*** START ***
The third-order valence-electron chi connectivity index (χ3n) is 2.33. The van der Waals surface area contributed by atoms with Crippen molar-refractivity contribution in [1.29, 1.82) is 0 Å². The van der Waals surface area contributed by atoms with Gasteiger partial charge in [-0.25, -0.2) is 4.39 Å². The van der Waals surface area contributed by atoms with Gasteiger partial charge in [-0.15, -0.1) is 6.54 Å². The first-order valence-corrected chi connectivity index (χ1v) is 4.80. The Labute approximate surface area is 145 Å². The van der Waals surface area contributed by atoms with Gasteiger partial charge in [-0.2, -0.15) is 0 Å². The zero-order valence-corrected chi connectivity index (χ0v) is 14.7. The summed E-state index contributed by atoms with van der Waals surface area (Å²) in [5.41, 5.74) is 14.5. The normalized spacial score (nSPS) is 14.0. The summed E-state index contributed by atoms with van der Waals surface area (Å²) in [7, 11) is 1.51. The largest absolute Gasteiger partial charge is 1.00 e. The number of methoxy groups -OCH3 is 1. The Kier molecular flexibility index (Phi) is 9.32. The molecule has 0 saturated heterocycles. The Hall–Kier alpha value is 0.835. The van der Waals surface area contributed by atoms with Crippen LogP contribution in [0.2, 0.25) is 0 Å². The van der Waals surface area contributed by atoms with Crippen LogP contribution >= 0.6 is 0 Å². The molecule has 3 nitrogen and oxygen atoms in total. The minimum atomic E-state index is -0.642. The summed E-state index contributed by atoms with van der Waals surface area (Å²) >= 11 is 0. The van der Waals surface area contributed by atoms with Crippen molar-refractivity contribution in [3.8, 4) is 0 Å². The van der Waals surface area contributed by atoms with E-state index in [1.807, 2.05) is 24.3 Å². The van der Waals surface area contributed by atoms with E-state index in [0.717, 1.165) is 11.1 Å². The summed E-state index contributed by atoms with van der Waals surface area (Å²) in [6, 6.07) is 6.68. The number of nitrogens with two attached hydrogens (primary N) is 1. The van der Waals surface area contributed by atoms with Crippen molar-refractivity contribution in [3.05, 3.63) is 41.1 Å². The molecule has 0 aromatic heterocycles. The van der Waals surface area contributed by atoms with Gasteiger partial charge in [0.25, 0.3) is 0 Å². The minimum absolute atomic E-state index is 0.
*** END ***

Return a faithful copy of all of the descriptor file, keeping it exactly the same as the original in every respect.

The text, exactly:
The third-order valence-electron chi connectivity index (χ3n) is 2.33. The van der Waals surface area contributed by atoms with Crippen molar-refractivity contribution in [1.29, 1.82) is 0 Å². The van der Waals surface area contributed by atoms with Gasteiger partial charge in [-0.25, -0.2) is 4.39 Å². The van der Waals surface area contributed by atoms with Gasteiger partial charge in [-0.15, -0.1) is 6.54 Å². The first-order valence-corrected chi connectivity index (χ1v) is 4.80. The Labute approximate surface area is 145 Å². The van der Waals surface area contributed by atoms with Gasteiger partial charge in [-0.2, -0.15) is 0 Å². The zero-order valence-corrected chi connectivity index (χ0v) is 14.7. The summed E-state index contributed by atoms with van der Waals surface area (Å²) in [5.41, 5.74) is 14.5. The normalized spacial score (nSPS) is 14.0. The summed E-state index contributed by atoms with van der Waals surface area (Å²) in [7, 11) is 1.51. The largest absolute Gasteiger partial charge is 1.00 e. The number of methoxy groups -OCH3 is 1. The Kier molecular flexibility index (Phi) is 9.32. The molecule has 0 saturated heterocycles. The Hall–Kier alpha value is 0.835. The van der Waals surface area contributed by atoms with Crippen LogP contribution in [0.2, 0.25) is 0 Å². The van der Waals surface area contributed by atoms with Crippen LogP contribution >= 0.6 is 0 Å². The molecule has 3 nitrogen and oxygen atoms in total. The minimum atomic E-state index is -0.642. The summed E-state index contributed by atoms with van der Waals surface area (Å²) >= 11 is 0. The van der Waals surface area contributed by atoms with Crippen molar-refractivity contribution in [3.8, 4) is 0 Å². The van der Waals surface area contributed by atoms with E-state index in [1.807, 2.05) is 24.3 Å². The van der Waals surface area contributed by atoms with E-state index in [0.717, 1.165) is 11.1 Å². The summed E-state index contributed by atoms with van der Waals surface area (Å²) in [6, 6.07) is 6.68. The number of nitrogens with two attached hydrogens (primary N) is 1. The van der Waals surface area contributed by atoms with Crippen molar-refractivity contribution in [3.05, 3.63) is 41.1 Å². The molecule has 0 aromatic heterocycles. The van der Waals surface area contributed by atoms with Gasteiger partial charge in [0.25, 0.3) is 0 Å². The minimum absolute atomic E-state index is 0.